Marine Service Provider

Join Date: May 2012
Location: New Orleans
Boat: We have a problem... A serious addiction issue.
Posts: 3,940
Re: A dyneema question...

Fry,

On my boats just spliced the lifelines to the forward stantion, then at the aft end spliced in a thimble, with a lashing making the connection between the thimble and the aft stantion. No muss, no fuss took about fifteen minutes a lifeline.

On dyneema the bending radium seems to not be as critical as was originally thought, and I am pretty sure that down to 1:1 D/d is considered acceptable. But still there is little to no downside to making it larger. The biggest issue seems to be throat angle, when a gradual angle is prefered over a sharp bend.
__________________
Greg

- If animals weren't meant to be eaten then they wouldn't be made of food.
Stumble is offline   Reply With Quote
Old 18-05-2016, 19:43   #5
Registered User

Join Date: Apr 2012
Posts: 570
Re: A dyneema question...

Thanks for the responses.

I'm still playing around with dyneema splicing, and have some spare thimbles and rings laying about. I'll probably have a go at it both ways with a line or two and then go with what seems prudent.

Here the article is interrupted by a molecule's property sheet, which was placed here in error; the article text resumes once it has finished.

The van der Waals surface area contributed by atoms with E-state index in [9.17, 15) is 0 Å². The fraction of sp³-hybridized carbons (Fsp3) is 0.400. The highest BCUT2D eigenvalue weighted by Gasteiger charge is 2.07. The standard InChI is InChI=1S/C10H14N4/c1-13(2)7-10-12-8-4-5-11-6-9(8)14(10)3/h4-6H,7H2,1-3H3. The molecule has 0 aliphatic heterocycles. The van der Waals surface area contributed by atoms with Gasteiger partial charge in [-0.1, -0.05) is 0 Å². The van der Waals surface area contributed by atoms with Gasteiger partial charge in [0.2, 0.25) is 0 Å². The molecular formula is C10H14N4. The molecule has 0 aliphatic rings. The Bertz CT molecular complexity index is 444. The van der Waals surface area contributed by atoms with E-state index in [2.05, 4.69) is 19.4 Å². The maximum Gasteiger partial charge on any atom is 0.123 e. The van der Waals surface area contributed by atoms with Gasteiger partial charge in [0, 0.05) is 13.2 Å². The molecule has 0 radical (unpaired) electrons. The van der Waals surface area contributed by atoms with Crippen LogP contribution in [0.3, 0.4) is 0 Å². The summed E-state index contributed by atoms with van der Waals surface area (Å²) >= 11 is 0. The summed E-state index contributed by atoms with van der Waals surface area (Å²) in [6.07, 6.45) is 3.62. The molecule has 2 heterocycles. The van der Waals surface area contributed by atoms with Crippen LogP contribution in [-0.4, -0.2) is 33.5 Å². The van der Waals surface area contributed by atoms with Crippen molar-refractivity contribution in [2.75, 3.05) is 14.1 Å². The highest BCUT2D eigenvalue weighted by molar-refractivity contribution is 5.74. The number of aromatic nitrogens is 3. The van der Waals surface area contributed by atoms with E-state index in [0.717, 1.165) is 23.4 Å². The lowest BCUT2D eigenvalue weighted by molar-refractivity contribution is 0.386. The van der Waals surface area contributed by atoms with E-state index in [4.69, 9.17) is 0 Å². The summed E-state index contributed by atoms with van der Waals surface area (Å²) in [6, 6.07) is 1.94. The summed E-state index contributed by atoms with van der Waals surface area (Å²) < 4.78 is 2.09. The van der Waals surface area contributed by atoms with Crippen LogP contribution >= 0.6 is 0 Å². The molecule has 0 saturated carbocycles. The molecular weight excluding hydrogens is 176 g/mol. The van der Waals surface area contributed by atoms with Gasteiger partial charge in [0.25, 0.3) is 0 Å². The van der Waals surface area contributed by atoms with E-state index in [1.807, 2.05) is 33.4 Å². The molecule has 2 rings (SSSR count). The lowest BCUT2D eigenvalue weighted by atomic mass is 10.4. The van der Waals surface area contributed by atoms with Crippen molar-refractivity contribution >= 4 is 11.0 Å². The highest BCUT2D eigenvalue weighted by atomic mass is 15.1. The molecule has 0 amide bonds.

I like the simplicity and strength of lashings, but also the convenience of pelican hooks on the lines.

Not launching until early June, so there's time to play around with it a bit.
__________________
fryewe is offline   Reply With Quote
Old 18-05-2016, 21:52   #6
Registered User
 
Training Wheels's Avatar

Join Date: Aug 2014
Location: Left coast.
Posts: 673
Re: A dyneema question...

Use lashings rather than turnbuckles, and pelican hooks for the gates.


Sent from my iPad using Cruisers Sailing Forum
__________________
Training Wheels is offline   Reply With Quote
Old 19-05-2016, 05:09   #7
Registered User

Join Date: Jan 2010
Location: Narragansett Bay
Boat: Able 50
Posts: 3,057
Re: A dyneema question...

I'll second that.
__________________

__________________
savoir is offline   Reply With Quote
Reply

Tags
dyneema

Thread Tools
Display Modes Rate This Thread
Rate This Thread:

Posting Rules
You may not post new threads
You may not post replies
You may not post attachments
You may not edit your posts

BB code is On
Smilies are On
[IMG] code is On
HTML code is Off
Trackbacks are Off
Pingbacks are Off
Refbacks are Off


Similar Threads
Thread Thread Starter Forum Replies Last Post
Eight-Year Warranty on Dyneema Trampoline Webbing fastcat435 Commercial Posts 13 14-03-2011 01:33
Series Drogue Rode . . . Dyneema ? cvondo Anchoring & Mooring 7 11-06-2010 11:18
crazy idea for those with deep pockets, spectra (dyneema) anchor line schoonerdog Multihull Sailboats 22 27-10-2008 02:46



Copyright 2002- Social Knowledge, LLC All Rights Reserved.

All times are GMT -7. The time now is 04:41.


Google+
Powered by vBulletin® Version 3.8.8 Beta 1
Copyright ©2000 - 2017, vBulletin Solutions, Inc.
Social Knowledge Networks
Powered by vBulletin® Version 3.8.8 Beta 1
Copyright ©2000 - 2017, vBulletin Solutions, Inc.

ShowCase vBulletin Plugins by Drive Thru Online, Inc.